Osprey make a big comeback in New York
If you’re been anywhere near a lake or a river this summer, you may have seen a big white bird diving into the water to catch fish. Ospreys have made a big comeback. But for many years, the bird was threatened. On Wellesley Island, for example, Ospreys are everywhere.
I’m in a truck with DEC wildlife technician Blanche Town. We’re driving around the island, pointing out Osprey nests scattered atop almost every power line. Town is telling me about the time she got a call from a homeowner on Butterfield Lake in Redwood. An Osprey had built a nest on his roof and he was concerned and didn't know what to do.
“I met him out there and it was great. He was like, 'Oh, it didn’t attack us or anything.' And I was like 'no, no, they’re fine,'” Town said.
Town says Osprey love nesting on anything that's high enough to give them a 360-degree view of their surroundings. And they’re fine living nearby humans.
“And he actually spent the summer living with this Osprey a few feet over his head. It was a one story cabin. And he said what they were primarily feeding on snakes in that location. And he wasn’t too fond of snakes.”
If you lived in the North Country in the middle of the 20th century, it was rare to spy an Osprey here. In New York, they were largely found on Long Island and in the Adirondacks. Back then, The pesticide DDT was widely sprayed on crops. DDT had the adverse effect of thinning out the shells of birds’ eggs. The Osprey population took a big hit. But, in 1972, DDT was banned. Slowly, the birds came back.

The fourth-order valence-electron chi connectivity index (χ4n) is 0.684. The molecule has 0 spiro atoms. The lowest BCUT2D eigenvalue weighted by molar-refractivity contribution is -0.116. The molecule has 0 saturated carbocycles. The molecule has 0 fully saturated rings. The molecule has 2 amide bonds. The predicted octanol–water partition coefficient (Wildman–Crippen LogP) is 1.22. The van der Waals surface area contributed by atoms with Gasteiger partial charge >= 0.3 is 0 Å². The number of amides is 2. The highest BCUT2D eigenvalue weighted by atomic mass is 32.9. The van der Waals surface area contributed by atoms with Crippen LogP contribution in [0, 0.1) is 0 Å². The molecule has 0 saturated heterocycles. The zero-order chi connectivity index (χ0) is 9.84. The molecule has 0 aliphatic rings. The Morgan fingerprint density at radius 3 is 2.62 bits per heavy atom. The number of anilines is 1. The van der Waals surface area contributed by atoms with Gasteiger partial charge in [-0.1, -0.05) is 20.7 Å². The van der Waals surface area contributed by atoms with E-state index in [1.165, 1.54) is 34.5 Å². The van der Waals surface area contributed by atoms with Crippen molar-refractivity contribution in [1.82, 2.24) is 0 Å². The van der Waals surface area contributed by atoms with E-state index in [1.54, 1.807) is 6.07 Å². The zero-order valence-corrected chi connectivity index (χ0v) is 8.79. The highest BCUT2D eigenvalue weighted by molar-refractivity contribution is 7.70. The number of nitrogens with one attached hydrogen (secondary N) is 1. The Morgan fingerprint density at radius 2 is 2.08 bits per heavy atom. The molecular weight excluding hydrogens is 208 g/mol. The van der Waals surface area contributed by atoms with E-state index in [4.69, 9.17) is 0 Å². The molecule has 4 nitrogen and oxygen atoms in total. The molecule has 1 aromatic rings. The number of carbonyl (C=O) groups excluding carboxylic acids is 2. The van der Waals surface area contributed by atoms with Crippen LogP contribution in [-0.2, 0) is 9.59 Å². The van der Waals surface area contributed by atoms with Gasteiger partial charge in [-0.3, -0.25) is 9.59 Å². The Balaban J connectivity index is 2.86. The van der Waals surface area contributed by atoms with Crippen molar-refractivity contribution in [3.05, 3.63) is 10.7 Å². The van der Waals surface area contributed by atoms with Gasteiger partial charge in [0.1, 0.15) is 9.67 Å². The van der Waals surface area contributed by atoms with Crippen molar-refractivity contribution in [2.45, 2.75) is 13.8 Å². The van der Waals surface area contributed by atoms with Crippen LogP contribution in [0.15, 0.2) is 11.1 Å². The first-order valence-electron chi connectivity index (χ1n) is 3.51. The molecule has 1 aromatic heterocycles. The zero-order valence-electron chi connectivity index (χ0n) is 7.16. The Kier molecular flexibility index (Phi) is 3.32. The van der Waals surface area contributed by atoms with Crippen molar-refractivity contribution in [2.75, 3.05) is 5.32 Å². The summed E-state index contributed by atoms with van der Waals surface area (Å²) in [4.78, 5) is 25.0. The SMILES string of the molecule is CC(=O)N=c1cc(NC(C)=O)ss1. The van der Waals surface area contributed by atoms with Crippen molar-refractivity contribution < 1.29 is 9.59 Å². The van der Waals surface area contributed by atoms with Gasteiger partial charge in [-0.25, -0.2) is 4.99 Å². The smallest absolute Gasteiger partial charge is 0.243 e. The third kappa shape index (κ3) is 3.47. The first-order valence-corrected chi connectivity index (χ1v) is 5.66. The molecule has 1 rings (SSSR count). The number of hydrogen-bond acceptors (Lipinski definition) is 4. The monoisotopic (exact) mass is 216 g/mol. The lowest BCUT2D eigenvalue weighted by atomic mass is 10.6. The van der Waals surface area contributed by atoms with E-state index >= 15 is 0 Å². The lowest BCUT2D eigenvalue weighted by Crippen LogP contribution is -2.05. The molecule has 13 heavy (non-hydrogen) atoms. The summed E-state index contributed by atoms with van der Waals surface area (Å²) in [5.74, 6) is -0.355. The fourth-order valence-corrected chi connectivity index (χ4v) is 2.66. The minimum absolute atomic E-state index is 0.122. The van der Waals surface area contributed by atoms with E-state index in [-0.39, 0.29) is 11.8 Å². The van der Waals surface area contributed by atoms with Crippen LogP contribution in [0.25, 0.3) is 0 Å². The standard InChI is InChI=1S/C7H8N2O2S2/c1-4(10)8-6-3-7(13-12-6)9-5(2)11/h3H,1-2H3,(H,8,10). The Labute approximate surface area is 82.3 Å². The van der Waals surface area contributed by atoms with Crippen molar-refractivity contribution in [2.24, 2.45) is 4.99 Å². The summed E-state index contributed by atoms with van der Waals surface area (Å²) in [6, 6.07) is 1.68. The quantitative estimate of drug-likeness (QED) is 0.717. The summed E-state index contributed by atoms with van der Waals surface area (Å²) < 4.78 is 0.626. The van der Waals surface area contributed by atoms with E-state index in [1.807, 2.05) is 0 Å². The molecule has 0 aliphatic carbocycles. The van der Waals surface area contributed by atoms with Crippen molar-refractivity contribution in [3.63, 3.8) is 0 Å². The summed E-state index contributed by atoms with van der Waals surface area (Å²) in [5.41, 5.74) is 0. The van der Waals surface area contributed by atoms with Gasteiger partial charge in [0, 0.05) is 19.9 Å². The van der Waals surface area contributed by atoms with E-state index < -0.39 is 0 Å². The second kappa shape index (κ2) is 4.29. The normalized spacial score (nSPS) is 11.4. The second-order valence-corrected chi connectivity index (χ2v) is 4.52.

“Since the 1970’s, the population has just been growing back and expanding to the point that we see now,” Town said.
It wasn’t until 1991 that the first Osprey nest was spotted in the Thousand Islands. Mike Bromley runs a u-fish trout farm on Wolfe Island. He says Ospreys discovered his trout-filled pond a few years ago.
“At one point two years ago there we had three pairs of Osprey regularly coming to the pond. We had people just standing at the pond just watching what was going on. I joked that the Ministry of Natural Resources was going to come and fight me for causing obesity in them,” Bromley said.
But Bromley admits as much as he hates to see his fish fall prey to the Osprey, part of him likes watching them hunt.
“I would say their success rate is about 80 percent, more than any other winged predator. If you ever want to come by and watch money fly away.”
Back on Wellesley Island, Town and I park a truck under one electric pole where on top, twigs spill out of a big nest. Town says Osprey typically return to the same nest every year. In most places, that'll be on a tall structure like an electric poles or cell phone tower.
“People love Ospreys, people love them. And they get very concerned when they build their nests on a manmade structure. I get a lot of concerns and they are very concerned that the nests will be removed, they won’t be allowed to stay there."
Town says the DEC has agreements with different power and telecommunications companies. If there’s a problem with a nest, the companies will build wooden platforms underneath them. She says now’s the time, just after the birds fly south for the winter, when National Grid will start building those square wooden platforms underneath these nests here on Wellesley Island and other places. Right now, Ospreys are wintering as far as South America and the Caribbean. They’ll be back mid-April.